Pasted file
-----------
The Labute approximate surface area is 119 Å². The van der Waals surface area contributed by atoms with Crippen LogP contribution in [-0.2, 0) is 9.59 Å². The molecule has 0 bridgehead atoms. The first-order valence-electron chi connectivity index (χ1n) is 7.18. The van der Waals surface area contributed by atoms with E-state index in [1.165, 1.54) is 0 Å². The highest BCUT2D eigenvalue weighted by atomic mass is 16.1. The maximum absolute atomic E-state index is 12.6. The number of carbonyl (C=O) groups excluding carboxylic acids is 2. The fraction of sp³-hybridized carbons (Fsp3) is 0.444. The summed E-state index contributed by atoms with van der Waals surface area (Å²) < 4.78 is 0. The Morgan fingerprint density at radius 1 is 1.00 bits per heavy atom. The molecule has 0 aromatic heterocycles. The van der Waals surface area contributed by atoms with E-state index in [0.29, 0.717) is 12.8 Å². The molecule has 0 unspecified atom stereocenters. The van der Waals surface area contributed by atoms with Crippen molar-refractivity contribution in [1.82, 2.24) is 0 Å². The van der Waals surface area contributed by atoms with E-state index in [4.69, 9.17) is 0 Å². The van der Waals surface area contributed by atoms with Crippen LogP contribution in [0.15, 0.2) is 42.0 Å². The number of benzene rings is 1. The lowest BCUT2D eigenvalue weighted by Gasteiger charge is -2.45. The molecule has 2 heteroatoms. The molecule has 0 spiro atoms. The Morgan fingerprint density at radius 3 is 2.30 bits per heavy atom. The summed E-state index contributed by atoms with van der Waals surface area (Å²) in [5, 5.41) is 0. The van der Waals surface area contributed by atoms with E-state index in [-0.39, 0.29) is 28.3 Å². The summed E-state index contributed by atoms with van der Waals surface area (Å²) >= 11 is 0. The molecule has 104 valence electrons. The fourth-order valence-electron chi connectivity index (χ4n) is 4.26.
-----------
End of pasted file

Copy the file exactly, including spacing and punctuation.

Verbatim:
The Labute approximate surface area is 119 Å². The van der Waals surface area contributed by atoms with Crippen LogP contribution in [-0.2, 0) is 9.59 Å². The molecule has 0 bridgehead atoms. The first-order valence-electron chi connectivity index (χ1n) is 7.18. The van der Waals surface area contributed by atoms with E-state index in [1.165, 1.54) is 0 Å². The highest BCUT2D eigenvalue weighted by atomic mass is 16.1. The maximum absolute atomic E-state index is 12.6. The number of carbonyl (C=O) groups excluding carboxylic acids is 2. The fraction of sp³-hybridized carbons (Fsp3) is 0.444. The summed E-state index contributed by atoms with van der Waals surface area (Å²) < 4.78 is 0. The Morgan fingerprint density at radius 1 is 1.00 bits per heavy atom. The molecule has 0 aromatic heterocycles. The van der Waals surface area contributed by atoms with E-state index in [0.29, 0.717) is 12.8 Å². The molecule has 0 unspecified atom stereocenters. The van der Waals surface area contributed by atoms with Crippen molar-refractivity contribution in [1.82, 2.24) is 0 Å². The van der Waals surface area contributed by atoms with E-state index in [4.69, 9.17) is 0 Å². The van der Waals surface area contributed by atoms with Crippen LogP contribution in [0.15, 0.2) is 42.0 Å². The number of benzene rings is 1. The lowest BCUT2D eigenvalue weighted by Gasteiger charge is -2.45. The molecule has 2 heteroatoms. The molecule has 0 spiro atoms. The Morgan fingerprint density at radius 3 is 2.30 bits per heavy atom. The summed E-state index contributed by atoms with van der Waals surface area (Å²) in [5, 5.41) is 0. The van der Waals surface area contributed by atoms with E-state index in [-0.39, 0.29) is 28.3 Å². The summed E-state index contributed by atoms with van der Waals surface area (Å²) >= 11 is 0. The molecule has 104 valence electrons. The fourth-order valence-electron chi connectivity index (χ4n) is 4.26.